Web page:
Forest financing at the international level. Options for improving synergies and coherence in a diverse landscape


Authors: André Brasser & Herman Savenije

General - 2013

Language: English


Over the past decade key studies, like the Millennium Ecosystem Assessment and more recently the Economics of Ecosystems and Biodiversity (TEEB) have focused global attention on the enormous value of forests. The studies not only underscore the importance of forests for a green economy, but also highlight the need to conserve and manage these vital ecosystems for all humanity.

Interest in the issue of international forest finance is growing. This is reflected in the increasing number of international and intergovernmental fora in which this issue is being discussed, and by the broadening of the debate beyond the forest arena. Some optimism for the future is further boosted by several new international public initiatives and mechanisms that are already underway or emerging to enhance forest financing, together creating a diverse forest financing landscape. In the international policy dialogues on forests the importance of the role and effectiveness of international public funding is highlighted.

Keeping track of this diverse and growing spectrum of initiatives and mechanisms poses a challenge for policy makers and experts dealing with such questions as: ‘to what extent do these initiatives and mechanisms contribute to the demand and gaps in forest finance?’, and ‘how harmonized and complementary are these instruments, and what are the current synergies between them?’

This Info brief synthesizes the main findings of a scoping study with the aim to provide an overview and understanding of the current international forest financing landscape and options and pathways to improve synergies and coherence between the different initiatives. The study was commissioned by the Ministry of Economic Affairs of the Netherlands and implemented by Tropenbos International.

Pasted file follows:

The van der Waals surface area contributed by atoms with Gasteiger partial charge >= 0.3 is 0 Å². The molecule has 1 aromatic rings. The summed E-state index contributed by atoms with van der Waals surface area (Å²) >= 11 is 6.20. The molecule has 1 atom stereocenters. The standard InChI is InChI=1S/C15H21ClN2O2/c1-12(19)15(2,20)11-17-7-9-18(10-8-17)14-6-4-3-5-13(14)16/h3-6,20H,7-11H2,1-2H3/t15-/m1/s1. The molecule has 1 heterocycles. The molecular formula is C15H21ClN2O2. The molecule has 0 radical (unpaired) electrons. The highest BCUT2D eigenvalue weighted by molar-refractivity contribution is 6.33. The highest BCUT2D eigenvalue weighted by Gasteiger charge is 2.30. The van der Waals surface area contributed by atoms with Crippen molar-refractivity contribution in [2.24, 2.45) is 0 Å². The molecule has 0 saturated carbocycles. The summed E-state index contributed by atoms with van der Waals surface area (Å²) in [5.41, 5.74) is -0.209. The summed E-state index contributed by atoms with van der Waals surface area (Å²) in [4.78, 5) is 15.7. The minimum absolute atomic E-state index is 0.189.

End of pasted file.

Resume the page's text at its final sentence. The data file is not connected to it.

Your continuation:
Whereas policy makers increasingly are demanding improved coordination and coherence between international forest financing mechanisms the study notes however a general attitude of “coordination OK, being coordinated no way”. This is a major obstacle in designing an effective approach to improve international coordination and coherence.

Rather than establishing formal coordination mechanisms, which would entail further bureaucracy, the study suggests that the response should instead be found in smarter and more strategic use of already existing e-networking and knowledge platforms.

Six key steps could be considered:

  1. The release of a periodic assessment of “The State of the World’s Forest Financing”.
  2. All forest financing mechanisms should conduct a periodic “coordination SWOT”.
  3. Develop a “your way to forest financing” facility.
  4. Strengthen national forest financing strategies and country coordination platforms.
  5. Capitalize on existing platforms for knowledge exchange and discussion
  6. Enhance “e-networking” to use the power of electronic networks to connect people.

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